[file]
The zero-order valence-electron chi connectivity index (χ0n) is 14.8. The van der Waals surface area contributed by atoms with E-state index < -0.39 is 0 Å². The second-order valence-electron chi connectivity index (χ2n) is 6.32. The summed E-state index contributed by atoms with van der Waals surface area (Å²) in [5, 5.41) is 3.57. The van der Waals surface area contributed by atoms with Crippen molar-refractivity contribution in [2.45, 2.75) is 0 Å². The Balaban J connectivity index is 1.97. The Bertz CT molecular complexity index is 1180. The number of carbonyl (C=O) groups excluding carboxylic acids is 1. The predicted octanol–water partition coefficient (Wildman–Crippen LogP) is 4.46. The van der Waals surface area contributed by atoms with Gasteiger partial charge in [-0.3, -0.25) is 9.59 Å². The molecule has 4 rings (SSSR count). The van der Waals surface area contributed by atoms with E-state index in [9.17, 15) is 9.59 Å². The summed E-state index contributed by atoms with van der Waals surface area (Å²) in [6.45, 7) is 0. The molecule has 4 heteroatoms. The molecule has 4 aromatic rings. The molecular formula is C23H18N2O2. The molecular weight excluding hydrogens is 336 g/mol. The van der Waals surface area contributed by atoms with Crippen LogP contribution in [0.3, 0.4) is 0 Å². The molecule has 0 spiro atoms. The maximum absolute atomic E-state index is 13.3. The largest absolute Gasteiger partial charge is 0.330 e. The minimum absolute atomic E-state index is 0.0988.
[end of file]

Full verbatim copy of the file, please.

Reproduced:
The zero-order valence-electron chi connectivity index (χ0n) is 14.8. The van der Waals surface area contributed by atoms with E-state index < -0.39 is 0 Å². The second-order valence-electron chi connectivity index (χ2n) is 6.32. The summed E-state index contributed by atoms with van der Waals surface area (Å²) in [5, 5.41) is 3.57. The van der Waals surface area contributed by atoms with Crippen molar-refractivity contribution in [2.45, 2.75) is 0 Å². The Balaban J connectivity index is 1.97. The Bertz CT molecular complexity index is 1180. The number of carbonyl (C=O) groups excluding carboxylic acids is 1. The predicted octanol–water partition coefficient (Wildman–Crippen LogP) is 4.46. The van der Waals surface area contributed by atoms with Gasteiger partial charge in [-0.3, -0.25) is 9.59 Å². The molecule has 4 rings (SSSR count). The van der Waals surface area contributed by atoms with E-state index in [9.17, 15) is 9.59 Å². The summed E-state index contributed by atoms with van der Waals surface area (Å²) in [6.45, 7) is 0. The molecule has 4 heteroatoms. The molecule has 4 aromatic rings. The molecular formula is C23H18N2O2. The molecular weight excluding hydrogens is 336 g/mol. The van der Waals surface area contributed by atoms with Crippen LogP contribution in [0.3, 0.4) is 0 Å². The molecule has 0 spiro atoms. The maximum absolute atomic E-state index is 13.3. The largest absolute Gasteiger partial charge is 0.330 e. The minimum absolute atomic E-state index is 0.0988.